São Paulo is a new ‘El Dorado’ for Syrian Refugees. The harbor of Santos in the province of São Paulo, is a pole that attracted during a century migrants from the West to work in the coffee plantations. What a lot of people don’t know is that there always have been a lot of Syrian Refugees ,whom we call Syrio-Lebanese, because Syria and Lebanon was for a long time one country.
In the beginning the Syrio-Lebanese Refugees came to flee the turmoil and decay of the Ottoman Empire. Now they flee the Syrian conflict, because it is cheaper and less dangerous to go to Brazil then to Europe.
A bit of history
The first Syrio-Lebanese came to do business as country dwellers, it was temporarily, but the profit was good, that they were able to build shops and later industrial complexes. They organized them in cultural clubs to maintain the language and community life. The Jafet family was the patron of the community, but in the second quarter of the 20th century the community fell apart.
Since the Syrio-Lebanese were so successful that their children immediately could rise in society and become doctors and lawyers. This opened the way to positions in politics, where they were dispersed into different ideologies. At the moment the parliament consists of 10% of Syrio-Lebanese politicians.
In Brazil there have always been Muslims, the ‘Moriscos’ who came with the discovery of the new world from Portugal, after that African Muslims during the slave trade and a lot of Sufi's from the Ottoman Empire in decay. Now 95% of the 13 million Arab decedents in Brazil are Christian Orthodox. This is why at the moment a big proportion of the old Syrian diaspora support Bashar Al-Assad.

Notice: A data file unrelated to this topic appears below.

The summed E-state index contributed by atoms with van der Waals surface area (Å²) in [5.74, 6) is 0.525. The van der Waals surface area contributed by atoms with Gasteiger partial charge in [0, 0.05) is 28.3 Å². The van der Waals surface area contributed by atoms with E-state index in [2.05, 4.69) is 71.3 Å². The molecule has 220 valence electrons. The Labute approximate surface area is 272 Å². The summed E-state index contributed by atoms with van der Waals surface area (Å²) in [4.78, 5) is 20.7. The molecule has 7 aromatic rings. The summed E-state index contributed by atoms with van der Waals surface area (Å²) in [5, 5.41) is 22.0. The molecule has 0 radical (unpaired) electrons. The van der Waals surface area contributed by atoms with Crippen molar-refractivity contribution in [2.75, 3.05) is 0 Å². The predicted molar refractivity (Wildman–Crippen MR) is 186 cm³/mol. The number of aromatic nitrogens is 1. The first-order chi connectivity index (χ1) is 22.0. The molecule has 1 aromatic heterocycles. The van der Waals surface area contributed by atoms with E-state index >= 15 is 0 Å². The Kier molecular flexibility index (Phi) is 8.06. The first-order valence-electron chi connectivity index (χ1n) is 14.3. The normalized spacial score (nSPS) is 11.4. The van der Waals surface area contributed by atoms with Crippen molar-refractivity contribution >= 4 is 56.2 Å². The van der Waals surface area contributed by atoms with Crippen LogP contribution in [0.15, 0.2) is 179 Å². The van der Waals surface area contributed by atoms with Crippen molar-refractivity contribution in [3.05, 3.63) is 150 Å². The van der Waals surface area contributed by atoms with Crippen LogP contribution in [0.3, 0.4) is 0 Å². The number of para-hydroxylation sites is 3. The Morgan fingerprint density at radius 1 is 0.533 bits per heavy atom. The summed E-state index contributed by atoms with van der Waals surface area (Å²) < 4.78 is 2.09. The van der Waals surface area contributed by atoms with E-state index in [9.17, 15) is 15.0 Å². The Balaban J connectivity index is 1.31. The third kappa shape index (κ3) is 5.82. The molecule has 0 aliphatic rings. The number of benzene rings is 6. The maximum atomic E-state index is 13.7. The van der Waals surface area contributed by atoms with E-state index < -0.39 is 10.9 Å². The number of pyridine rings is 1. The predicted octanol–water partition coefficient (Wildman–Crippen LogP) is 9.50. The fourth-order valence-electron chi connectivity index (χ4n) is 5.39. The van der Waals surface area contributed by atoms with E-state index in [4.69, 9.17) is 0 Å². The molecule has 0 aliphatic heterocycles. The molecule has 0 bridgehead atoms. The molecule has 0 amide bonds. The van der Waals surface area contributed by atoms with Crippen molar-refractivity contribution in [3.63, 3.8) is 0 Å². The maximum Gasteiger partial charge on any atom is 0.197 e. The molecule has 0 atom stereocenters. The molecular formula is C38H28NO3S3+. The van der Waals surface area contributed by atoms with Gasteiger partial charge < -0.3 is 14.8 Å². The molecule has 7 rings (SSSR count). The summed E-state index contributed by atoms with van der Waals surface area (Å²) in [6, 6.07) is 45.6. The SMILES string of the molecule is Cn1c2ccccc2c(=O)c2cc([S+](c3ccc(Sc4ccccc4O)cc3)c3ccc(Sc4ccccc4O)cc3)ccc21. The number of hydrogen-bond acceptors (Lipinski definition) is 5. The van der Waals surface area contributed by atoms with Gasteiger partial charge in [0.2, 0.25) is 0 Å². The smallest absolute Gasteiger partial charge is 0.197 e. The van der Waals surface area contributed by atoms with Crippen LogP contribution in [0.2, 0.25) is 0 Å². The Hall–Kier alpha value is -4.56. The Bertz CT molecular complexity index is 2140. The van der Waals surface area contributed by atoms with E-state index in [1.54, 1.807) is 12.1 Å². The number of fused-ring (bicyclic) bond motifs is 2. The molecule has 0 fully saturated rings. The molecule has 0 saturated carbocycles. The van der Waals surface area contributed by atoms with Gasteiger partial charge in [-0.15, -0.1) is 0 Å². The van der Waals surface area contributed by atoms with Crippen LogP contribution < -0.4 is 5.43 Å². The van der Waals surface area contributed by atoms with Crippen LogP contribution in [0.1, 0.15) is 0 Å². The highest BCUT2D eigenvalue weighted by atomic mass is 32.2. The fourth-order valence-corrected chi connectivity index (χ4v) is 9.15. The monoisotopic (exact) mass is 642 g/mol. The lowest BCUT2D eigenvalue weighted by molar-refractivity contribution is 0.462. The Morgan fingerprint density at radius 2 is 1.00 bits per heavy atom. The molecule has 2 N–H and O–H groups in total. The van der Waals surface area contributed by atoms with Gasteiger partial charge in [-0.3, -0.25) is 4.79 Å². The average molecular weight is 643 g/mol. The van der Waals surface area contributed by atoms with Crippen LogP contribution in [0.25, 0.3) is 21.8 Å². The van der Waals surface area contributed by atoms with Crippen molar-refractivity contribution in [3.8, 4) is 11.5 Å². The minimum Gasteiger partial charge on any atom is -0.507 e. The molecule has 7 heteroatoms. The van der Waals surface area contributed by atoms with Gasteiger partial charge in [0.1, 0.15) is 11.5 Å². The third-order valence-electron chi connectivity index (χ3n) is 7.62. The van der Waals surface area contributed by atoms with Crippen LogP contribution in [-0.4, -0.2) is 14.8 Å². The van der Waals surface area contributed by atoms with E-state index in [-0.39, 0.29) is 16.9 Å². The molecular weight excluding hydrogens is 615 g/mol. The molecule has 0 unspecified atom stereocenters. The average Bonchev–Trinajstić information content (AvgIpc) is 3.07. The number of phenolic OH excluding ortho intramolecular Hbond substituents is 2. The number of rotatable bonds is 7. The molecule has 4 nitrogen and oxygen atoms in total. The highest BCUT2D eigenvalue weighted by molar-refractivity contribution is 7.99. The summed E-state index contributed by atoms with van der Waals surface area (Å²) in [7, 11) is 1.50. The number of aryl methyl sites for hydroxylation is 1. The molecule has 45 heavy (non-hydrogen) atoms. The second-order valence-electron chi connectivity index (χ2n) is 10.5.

Syrian Refugees in Brazil
Since ‘82 during the uprising in Hama in Syria and the Lebanese Civil War (‘75-’90) there are arriving again Syrian and Lebanese refugees to Brazil. At the moment there are 5000 registered Syrian Refugees in Brazil according to Daniel Bertolucci from Caritas São Paulo.
The Syrian refugees come from the neighboring countries of Syria with a tourist visa or a humanitarian visa. The humanitarian visa takes a long time, so lately most of the refugees go with the tourist visa.
Once the refugees arrive they get a protocol in São Paulo Airport to get aid. There is a new migration law that would give refugees the same rights as Brazilians, the new law passed the Parliament and the Senate, now it can only be set back by a presidential veto.
Once arrived there are various ways to learn the language and for housing, but the refugees need to be well prepared. The problem is that a lot of African refugees for example end up in the street and the Syrian refugees most of the time have some money in their bank account so they are better off. Taking refuge in Brazil is very difficult, but it’s becoming easier.
The federal office for the refugees (CONARE) works chaotically and doesn’t have enough employees to determine in an honest way if the refugees can claim Brazilian refugee status.
At the moment several countries in Latin America are resettling Syrian refugees. Argentina accepted 3000 and even the civil society in Colombia, a country which follows the US-policies, demanded the acceptance of Syrian Refugees.
A current issue amongst the old Syrio-Lebanese diaspora is fear of sectarian clashes in Brazil as a result of accepting new refugees. On several occasions violence erupted between refugee activists and the anti-immigration Assad supporting Syrio-Lebanese community.
It looks like Brazil has all the conditions to accept a fair amount of Syrian Refugees, although their situation will be very difficult, more and more Syrian Refugees are trying to start a new life in Brazil.